Only in the crazy world we live in today could Trolls World Tour be the impetus for so much controversy. Following the $100M success of the animated sequel and Universal’s boastful claims about doing more straight-to-digital releases as a result, AMC outright banned their movies. And now we know they won’t be standing alone in this bold, if perhaps foolhardy, stance, because Regal Cinemas owner Cineworld has joined in the fight.
In a statement issued to Deadline, Cineworld has made a full-throated stand against Universal if they fail to respect the theatrical release window. Here are portions of that statement…
Cineworld’s policy with respect to the window is clear, well known in the industry and is part of our commercial deal with our movie suppliers. We invest heavily in our cinemas across the globe and this allows the movie studios to provide customers all around the world to watch the movies in the best experience. There is no argument that the big screen is the best way to watch a movie.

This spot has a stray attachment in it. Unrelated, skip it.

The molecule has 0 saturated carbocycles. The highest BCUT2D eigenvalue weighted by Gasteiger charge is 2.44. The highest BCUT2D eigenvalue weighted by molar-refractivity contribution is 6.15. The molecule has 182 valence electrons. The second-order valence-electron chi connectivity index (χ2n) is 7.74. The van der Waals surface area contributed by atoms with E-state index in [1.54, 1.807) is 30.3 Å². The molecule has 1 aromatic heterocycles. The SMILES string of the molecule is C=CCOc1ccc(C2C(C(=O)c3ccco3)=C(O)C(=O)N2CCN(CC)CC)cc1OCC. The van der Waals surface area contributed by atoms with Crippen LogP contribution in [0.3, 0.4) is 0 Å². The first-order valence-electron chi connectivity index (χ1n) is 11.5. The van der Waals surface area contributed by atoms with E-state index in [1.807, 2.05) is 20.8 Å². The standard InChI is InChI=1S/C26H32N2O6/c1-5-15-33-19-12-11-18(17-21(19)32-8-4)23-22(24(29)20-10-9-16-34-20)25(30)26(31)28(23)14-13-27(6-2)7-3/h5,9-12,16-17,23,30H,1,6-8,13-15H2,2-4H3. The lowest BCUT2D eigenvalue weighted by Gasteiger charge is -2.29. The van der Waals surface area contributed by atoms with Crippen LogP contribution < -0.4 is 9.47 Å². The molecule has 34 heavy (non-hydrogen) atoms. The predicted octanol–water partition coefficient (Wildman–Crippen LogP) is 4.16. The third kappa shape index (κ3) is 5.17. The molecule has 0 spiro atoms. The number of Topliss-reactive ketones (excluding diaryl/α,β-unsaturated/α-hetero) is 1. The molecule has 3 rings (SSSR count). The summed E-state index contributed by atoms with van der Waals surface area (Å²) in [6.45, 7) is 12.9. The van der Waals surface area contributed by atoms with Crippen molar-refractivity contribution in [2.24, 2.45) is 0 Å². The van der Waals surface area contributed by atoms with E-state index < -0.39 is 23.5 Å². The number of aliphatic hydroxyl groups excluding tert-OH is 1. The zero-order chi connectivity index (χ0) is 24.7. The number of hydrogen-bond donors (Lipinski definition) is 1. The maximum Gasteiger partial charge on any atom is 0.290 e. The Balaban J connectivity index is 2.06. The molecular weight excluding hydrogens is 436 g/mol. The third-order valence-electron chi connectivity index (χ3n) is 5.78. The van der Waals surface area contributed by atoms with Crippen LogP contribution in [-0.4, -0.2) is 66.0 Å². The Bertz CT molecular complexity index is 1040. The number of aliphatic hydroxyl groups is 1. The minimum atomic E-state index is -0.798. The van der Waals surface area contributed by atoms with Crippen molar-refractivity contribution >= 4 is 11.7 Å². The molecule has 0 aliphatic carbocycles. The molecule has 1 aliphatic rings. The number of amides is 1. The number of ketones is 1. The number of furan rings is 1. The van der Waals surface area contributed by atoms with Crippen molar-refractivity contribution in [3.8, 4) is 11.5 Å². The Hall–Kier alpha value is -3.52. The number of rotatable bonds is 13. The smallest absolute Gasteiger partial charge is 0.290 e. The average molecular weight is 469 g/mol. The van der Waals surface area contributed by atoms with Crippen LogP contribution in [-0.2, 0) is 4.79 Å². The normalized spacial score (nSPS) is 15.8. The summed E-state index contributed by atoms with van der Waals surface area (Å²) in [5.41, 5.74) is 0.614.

Universal unilaterally chose to break our understanding and did so at the height of the Covid-19 crisis when our business is closed, more than 35,000 employees are at home and when we do not yet have a clear date for the reopening of our cinemas.
Universal’s move is completely inappropriate and certainly has nothing to do with good faith business practice, partnership and transparency.
Today we make it clear again that we will not be showing movies that fail to respect the windows as it does not make any economic sense for us.
We have full confidence in the industry’s current business model. No one should forget that the theatrical side of this industry generated an all-time record income of $42 billion last year and the movie distributors’ share of this was about $20 billion.
It’s not surprising that Regal, the second-largest theater chain in the U.S., would join in the condemnation of Universal. As a means of applying pressure, this is about the strongest move they can make to force Universal’s hand. At the same time, one has to wonder how long this can last. Do they really want to miss out on the potentially $1B in box office generated by the Fast & Furious or Jurassic World franchises, both of which Universal will be releasing in the next year? Doubtful.